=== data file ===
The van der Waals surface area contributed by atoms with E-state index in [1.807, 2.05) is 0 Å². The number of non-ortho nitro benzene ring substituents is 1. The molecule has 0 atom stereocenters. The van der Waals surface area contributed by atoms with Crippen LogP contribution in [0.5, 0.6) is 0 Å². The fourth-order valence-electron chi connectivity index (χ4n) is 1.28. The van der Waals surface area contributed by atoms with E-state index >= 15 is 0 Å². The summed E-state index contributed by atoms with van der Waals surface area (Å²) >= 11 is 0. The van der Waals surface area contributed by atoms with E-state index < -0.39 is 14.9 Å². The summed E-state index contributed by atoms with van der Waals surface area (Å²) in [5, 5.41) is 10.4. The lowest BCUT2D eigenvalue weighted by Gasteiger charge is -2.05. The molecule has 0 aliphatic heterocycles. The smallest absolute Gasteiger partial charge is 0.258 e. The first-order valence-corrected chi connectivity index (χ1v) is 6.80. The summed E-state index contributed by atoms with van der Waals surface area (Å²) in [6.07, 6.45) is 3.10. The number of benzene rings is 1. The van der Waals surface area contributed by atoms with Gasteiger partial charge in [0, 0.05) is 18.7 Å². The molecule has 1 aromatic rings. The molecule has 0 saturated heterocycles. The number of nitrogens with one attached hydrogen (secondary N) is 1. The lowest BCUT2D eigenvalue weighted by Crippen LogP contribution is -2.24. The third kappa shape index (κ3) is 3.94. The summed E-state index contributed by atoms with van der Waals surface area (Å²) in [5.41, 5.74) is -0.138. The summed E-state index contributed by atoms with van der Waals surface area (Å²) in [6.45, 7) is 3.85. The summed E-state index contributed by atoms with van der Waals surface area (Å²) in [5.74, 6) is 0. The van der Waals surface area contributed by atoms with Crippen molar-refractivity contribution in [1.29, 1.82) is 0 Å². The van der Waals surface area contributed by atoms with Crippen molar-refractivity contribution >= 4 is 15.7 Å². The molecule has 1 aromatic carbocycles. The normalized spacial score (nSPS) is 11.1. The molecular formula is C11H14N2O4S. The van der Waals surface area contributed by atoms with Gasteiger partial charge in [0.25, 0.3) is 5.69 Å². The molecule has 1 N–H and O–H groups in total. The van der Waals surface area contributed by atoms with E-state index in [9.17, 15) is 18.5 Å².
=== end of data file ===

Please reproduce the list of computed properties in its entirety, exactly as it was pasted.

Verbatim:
The van der Waals surface area contributed by atoms with E-state index in [1.807, 2.05) is 0 Å². The number of non-ortho nitro benzene ring substituents is 1. The molecule has 0 atom stereocenters. The van der Waals surface area contributed by atoms with Crippen LogP contribution in [0.5, 0.6) is 0 Å². The fourth-order valence-electron chi connectivity index (χ4n) is 1.28. The van der Waals surface area contributed by atoms with E-state index >= 15 is 0 Å². The summed E-state index contributed by atoms with van der Waals surface area (Å²) >= 11 is 0. The van der Waals surface area contributed by atoms with E-state index < -0.39 is 14.9 Å². The summed E-state index contributed by atoms with van der Waals surface area (Å²) in [5, 5.41) is 10.4. The lowest BCUT2D eigenvalue weighted by Gasteiger charge is -2.05. The molecule has 0 aliphatic heterocycles. The smallest absolute Gasteiger partial charge is 0.258 e. The first-order valence-corrected chi connectivity index (χ1v) is 6.80. The summed E-state index contributed by atoms with van der Waals surface area (Å²) in [6.07, 6.45) is 3.10. The number of benzene rings is 1. The van der Waals surface area contributed by atoms with Gasteiger partial charge in [0, 0.05) is 18.7 Å². The molecule has 1 aromatic rings. The molecule has 0 saturated heterocycles. The number of nitrogens with one attached hydrogen (secondary N) is 1. The lowest BCUT2D eigenvalue weighted by Crippen LogP contribution is -2.24. The third kappa shape index (κ3) is 3.94. The summed E-state index contributed by atoms with van der Waals surface area (Å²) in [5.41, 5.74) is -0.138. The summed E-state index contributed by atoms with van der Waals surface area (Å²) in [6.45, 7) is 3.85. The summed E-state index contributed by atoms with van der Waals surface area (Å²) in [5.74, 6) is 0. The van der Waals surface area contributed by atoms with Crippen molar-refractivity contribution in [1.29, 1.82) is 0 Å². The van der Waals surface area contributed by atoms with Crippen molar-refractivity contribution >= 4 is 15.7 Å². The molecule has 1 aromatic carbocycles. The normalized spacial score (nSPS) is 11.1. The molecular formula is C11H14N2O4S. The van der Waals surface area contributed by atoms with Gasteiger partial charge in [0.25, 0.3) is 5.69 Å². The molecule has 1 N–H and O–H groups in total. The van der Waals surface area contributed by atoms with E-state index in [9.17, 15) is 18.5 Å².